INSIGHT: Sebring test lessons

INSIGHT: Sebring test lessons

IMSA

INSIGHT: Sebring test lessons

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Lots to digest from Sebring’s two days of testing. (Marshall Pruett photos)

A few major lessons came out of the first-ever TUDOR United SportsCar Championship test at Sebring last weekend. The first was obvious: Despite the high number of brand-new cars (or teams working with cars they were unfamiliar with) in the GT Daytona class, lap times were fairly close and there were no glaring deficiencies among the leading manufacturers in the pro-am category.

Some degree of performance balancing will take place before the TUDOR Championship kicks off its inaugural season at Daytona, but as a whole, none of the GTD cars in attendance were woefully lacking in any major performance area.

The second item, which is a bit more nebulous, involves what we learned about the very first attempts at establishing parity between Daytona Prototypes and P2s. By the numbers, the 2014-spec Action Express Racing Corvette DP, which carried all of the available high-downforce additions and carbon brakes, was significantly faster than the near-2014-spec Extreme Speed Motorsports HPD ARX-03b, which lacked the required low-downforce body kit.

The Corvette DP recorded a best lap that was a full 4.1 seconds better than its P2 counterpart while sharing the track at the same time.

The 1:53.74 set by AXR’s Sebastien Bourdais on Sunday was well clear of the 1:57.947 posted by ESM’s Ryan Dalziel, but the gap would have been halved, according to the Scot, had they been working from the same testing objectives.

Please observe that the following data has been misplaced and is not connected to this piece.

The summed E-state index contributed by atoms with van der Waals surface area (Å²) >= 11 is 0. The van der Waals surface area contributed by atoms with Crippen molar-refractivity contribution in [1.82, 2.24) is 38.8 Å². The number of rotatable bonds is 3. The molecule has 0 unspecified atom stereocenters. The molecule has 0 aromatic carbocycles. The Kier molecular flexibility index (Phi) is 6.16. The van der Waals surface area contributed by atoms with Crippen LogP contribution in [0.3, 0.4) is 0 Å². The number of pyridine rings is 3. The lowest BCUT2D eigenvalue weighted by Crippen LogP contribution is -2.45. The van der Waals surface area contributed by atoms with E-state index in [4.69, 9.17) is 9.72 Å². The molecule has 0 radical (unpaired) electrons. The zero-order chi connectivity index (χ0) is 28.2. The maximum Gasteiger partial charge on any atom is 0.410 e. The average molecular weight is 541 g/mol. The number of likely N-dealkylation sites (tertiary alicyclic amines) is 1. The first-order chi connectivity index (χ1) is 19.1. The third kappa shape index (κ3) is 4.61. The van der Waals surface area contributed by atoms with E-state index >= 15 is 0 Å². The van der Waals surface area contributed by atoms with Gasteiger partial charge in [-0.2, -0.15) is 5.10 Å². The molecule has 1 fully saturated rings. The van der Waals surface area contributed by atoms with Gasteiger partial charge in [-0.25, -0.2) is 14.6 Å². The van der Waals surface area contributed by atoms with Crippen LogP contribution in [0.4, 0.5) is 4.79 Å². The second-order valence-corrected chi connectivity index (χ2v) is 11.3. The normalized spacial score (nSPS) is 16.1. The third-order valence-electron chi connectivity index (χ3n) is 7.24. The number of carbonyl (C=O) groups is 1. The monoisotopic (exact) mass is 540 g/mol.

?Sebring was only meant to be a shakedown for us; we were only going to test at Daytona, but went to Sebring to work out some kinks first,? Dalziel told RACER. ?More than anything, we were wanting to get the drive-by-wire throttle sorted out and to turn a few laps to make sure everything else was good, so the intention wasn’t to go flat out; that’s what we have planned for tomorrow and Wednesday.

?But if we’d bolted on a set of sticker tires and really tried to go for it, I’m confident we’d have gotten into the 55’s, but with the air restrictor and the weight we’re carrying, there’s no way we’re capable of going any faster than that right now. The biggest thing to remember is this is just the first test for all the performance balancing, so there’s no reason to get upset about anything.?

As Dalziel noted, the 2014 rulebook, along with the respective DP and P2 regulations that are in place for Sebring and the Tuesday/Wednesday Daytona test, is far from being set in stone. Sebring, like Daytona, will provide IMSA rules boss Scot Elkins and his team with data to make necessary adjustments leading into January’s Roar Before the 24 test, the final dress rehearsal before the Rolex 24 at Daytona.